Navigate to where Thunderbird is installed.  This will usually be C:\Program Files\Mozilla Thunderbird.  The way the enterprise management works in Thunderbird goes all the way back to Netscape.  There was a hidden preference in Netscape called “general.config.filename”.  This preference set the location of a central configuration file.  By default, this file was a ROT 13 file.  ROT is a very simplistic byte shifting encryption.  For example, the word “MARK” would be “NBSL” at ROT 1, “OCTM” at ROT 2 and therefore “ZNEX” at ROT 13.  Fortunately, there is another setting, “general.config.obscure_value” which allows you to set the ROT value.  I prefer ROT 0!  Where do we put this?  Inside the greprefs directory in Mozilla Thunderbird’s installation directory, create a file.  Call it “adm.js“.  Now, let’s put these two settings in there, and call the configuration file tbirdadm.cfg (from the filename, you can see where I’m going with this!):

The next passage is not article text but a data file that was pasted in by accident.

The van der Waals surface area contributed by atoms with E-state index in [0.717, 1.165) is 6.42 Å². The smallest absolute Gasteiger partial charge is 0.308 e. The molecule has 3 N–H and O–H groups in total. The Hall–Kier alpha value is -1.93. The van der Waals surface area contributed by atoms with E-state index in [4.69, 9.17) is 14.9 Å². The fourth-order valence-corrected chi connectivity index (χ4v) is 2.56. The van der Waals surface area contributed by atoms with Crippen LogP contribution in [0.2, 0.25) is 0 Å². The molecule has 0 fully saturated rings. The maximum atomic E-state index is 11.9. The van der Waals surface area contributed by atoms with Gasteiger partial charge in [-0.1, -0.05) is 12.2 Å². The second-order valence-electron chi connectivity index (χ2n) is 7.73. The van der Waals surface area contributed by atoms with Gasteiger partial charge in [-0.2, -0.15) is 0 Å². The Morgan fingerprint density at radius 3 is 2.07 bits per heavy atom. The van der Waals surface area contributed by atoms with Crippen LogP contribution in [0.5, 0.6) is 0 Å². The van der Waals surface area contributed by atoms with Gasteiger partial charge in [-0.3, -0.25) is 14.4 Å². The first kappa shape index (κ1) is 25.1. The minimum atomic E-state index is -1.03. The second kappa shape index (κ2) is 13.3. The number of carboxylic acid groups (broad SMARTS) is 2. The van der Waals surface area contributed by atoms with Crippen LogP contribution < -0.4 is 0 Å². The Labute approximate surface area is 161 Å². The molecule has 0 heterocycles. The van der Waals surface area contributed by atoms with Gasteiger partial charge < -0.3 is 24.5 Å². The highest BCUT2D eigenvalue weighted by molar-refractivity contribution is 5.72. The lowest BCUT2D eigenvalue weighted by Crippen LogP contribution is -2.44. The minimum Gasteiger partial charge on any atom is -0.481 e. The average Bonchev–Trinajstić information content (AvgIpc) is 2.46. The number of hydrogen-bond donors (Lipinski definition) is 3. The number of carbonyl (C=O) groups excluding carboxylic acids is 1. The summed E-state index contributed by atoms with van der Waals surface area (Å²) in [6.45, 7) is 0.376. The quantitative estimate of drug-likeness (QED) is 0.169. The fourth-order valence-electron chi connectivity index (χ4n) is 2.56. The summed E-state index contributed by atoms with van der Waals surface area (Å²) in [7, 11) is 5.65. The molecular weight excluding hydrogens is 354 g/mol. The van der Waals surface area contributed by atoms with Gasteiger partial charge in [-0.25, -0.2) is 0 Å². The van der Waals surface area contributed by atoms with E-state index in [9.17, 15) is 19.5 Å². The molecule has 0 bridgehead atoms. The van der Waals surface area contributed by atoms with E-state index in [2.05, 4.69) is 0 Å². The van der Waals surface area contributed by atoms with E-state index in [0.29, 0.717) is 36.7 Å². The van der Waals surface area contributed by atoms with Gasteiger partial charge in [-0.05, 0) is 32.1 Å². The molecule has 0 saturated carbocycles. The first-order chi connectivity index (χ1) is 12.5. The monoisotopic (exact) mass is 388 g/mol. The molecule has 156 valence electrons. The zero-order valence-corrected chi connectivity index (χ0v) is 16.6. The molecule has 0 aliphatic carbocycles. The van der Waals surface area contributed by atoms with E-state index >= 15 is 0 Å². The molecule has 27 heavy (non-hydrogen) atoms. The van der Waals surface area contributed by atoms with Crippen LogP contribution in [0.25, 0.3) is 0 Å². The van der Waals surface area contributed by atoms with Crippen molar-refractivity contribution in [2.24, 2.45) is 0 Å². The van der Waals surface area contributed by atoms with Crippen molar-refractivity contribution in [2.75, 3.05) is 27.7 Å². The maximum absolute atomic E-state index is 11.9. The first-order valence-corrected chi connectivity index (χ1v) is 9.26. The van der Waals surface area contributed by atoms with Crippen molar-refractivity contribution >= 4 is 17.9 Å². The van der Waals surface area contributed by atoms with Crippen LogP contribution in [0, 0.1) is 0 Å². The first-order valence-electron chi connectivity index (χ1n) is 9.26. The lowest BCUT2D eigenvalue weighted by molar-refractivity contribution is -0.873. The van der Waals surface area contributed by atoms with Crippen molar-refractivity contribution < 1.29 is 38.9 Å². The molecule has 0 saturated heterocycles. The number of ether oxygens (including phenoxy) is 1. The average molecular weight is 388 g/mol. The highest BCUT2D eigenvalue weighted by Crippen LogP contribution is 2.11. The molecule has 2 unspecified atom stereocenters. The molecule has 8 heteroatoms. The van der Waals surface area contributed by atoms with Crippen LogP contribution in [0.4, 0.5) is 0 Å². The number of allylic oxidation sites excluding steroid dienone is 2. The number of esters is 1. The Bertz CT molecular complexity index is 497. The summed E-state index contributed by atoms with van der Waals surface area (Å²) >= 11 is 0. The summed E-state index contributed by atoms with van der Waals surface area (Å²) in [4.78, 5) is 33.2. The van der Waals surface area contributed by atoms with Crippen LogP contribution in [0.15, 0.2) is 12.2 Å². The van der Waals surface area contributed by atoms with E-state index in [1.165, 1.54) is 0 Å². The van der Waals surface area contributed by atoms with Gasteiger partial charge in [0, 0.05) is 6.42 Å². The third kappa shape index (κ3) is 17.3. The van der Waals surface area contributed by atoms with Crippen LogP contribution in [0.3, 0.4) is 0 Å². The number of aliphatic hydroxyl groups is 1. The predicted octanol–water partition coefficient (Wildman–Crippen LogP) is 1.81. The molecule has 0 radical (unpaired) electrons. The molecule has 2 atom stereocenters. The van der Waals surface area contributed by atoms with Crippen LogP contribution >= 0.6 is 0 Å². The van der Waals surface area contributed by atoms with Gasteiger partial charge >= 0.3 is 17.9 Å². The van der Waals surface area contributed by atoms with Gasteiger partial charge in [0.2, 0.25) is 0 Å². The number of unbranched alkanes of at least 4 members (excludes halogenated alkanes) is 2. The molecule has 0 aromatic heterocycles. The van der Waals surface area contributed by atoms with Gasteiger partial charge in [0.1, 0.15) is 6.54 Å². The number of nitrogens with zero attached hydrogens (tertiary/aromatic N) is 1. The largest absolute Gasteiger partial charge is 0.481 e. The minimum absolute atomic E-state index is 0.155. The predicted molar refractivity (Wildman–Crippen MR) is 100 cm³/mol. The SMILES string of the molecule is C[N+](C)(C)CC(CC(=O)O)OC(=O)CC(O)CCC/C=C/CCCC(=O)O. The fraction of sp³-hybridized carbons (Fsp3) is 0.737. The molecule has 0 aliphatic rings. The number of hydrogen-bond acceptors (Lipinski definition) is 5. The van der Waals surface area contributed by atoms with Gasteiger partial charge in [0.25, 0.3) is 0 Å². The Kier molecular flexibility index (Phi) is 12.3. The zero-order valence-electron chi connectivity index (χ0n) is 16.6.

pref(“general.config.obscure_value”, 0);
pref(“general.config.filename”, “tbirdadm.cfg”);


We now want to get all those settings you made.  Go to your Application Data directory (for Vista users, that’s in C:\Users\<username>\AppData\Roaming, XP/2000 is in C:\Documents and Settings\<username>\Application Data).  There should be a folder there called Thunderbird.  Go in there, into the Profiles directory that is below that and you should see a directory called, well, something.  Its a random name.  Inside that folder you see your profile.  The file we are interested in is prefs.js.  Open it and you will see it looks something like this: